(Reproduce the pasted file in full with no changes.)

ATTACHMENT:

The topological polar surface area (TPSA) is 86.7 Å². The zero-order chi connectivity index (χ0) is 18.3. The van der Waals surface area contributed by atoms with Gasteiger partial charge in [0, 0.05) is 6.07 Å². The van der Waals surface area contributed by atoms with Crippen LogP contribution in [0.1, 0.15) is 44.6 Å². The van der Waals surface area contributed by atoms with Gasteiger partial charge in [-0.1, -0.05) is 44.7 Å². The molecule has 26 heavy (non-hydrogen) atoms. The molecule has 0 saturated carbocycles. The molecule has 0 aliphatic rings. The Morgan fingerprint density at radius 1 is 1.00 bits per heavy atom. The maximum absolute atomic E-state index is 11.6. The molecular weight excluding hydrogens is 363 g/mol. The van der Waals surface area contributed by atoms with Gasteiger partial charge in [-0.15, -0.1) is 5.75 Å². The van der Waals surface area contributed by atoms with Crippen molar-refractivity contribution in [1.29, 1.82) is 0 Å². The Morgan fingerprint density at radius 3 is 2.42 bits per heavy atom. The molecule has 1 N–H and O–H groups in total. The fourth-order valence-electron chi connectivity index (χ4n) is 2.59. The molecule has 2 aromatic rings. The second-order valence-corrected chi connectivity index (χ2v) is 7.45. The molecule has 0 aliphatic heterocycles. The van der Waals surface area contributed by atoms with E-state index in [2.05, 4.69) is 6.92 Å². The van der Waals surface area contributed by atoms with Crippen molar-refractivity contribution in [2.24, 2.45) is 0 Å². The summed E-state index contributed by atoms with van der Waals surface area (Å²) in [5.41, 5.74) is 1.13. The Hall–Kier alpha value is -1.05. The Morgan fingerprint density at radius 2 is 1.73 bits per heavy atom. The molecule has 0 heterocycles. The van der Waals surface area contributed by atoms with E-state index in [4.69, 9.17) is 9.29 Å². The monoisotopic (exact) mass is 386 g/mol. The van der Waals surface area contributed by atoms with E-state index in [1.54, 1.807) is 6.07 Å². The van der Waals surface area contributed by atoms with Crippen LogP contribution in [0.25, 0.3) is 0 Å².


The topological polar surface area (TPSA) is 86.7 Å². The zero-order chi connectivity index (χ0) is 18.3. The van der Waals surface area contributed by atoms with Gasteiger partial charge in [0, 0.05) is 6.07 Å². The van der Waals surface area contributed by atoms with Crippen LogP contribution in [0.1, 0.15) is 44.6 Å². The van der Waals surface area contributed by atoms with Gasteiger partial charge in [-0.1, -0.05) is 44.7 Å². The molecule has 26 heavy (non-hydrogen) atoms. The molecule has 0 saturated carbocycles. The molecule has 0 aliphatic rings. The Morgan fingerprint density at radius 1 is 1.00 bits per heavy atom. The maximum absolute atomic E-state index is 11.6. The molecular weight excluding hydrogens is 363 g/mol. The van der Waals surface area contributed by atoms with Gasteiger partial charge in [-0.15, -0.1) is 5.75 Å². The van der Waals surface area contributed by atoms with Crippen molar-refractivity contribution in [1.29, 1.82) is 0 Å². The Morgan fingerprint density at radius 3 is 2.42 bits per heavy atom. The molecule has 1 N–H and O–H groups in total. The fourth-order valence-electron chi connectivity index (χ4n) is 2.59. The molecule has 2 aromatic rings. The second-order valence-corrected chi connectivity index (χ2v) is 7.45. The molecule has 0 aliphatic heterocycles. The van der Waals surface area contributed by atoms with E-state index in [2.05, 4.69) is 6.92 Å². The van der Waals surface area contributed by atoms with Crippen molar-refractivity contribution in [2.24, 2.45) is 0 Å². The summed E-state index contributed by atoms with van der Waals surface area (Å²) in [5.41, 5.74) is 1.13. The Hall–Kier alpha value is -1.05. The Morgan fingerprint density at radius 2 is 1.73 bits per heavy atom. The molecule has 0 heterocycles. The van der Waals surface area contributed by atoms with E-state index in [4.69, 9.17) is 9.29 Å². The monoisotopic (exact) mass is 386 g/mol. The van der Waals surface area contributed by atoms with E-state index in [1.54, 1.807) is 6.07 Å². The van der Waals surface area contributed by atoms with Crippen LogP contribution in [0.25, 0.3) is 0 Å².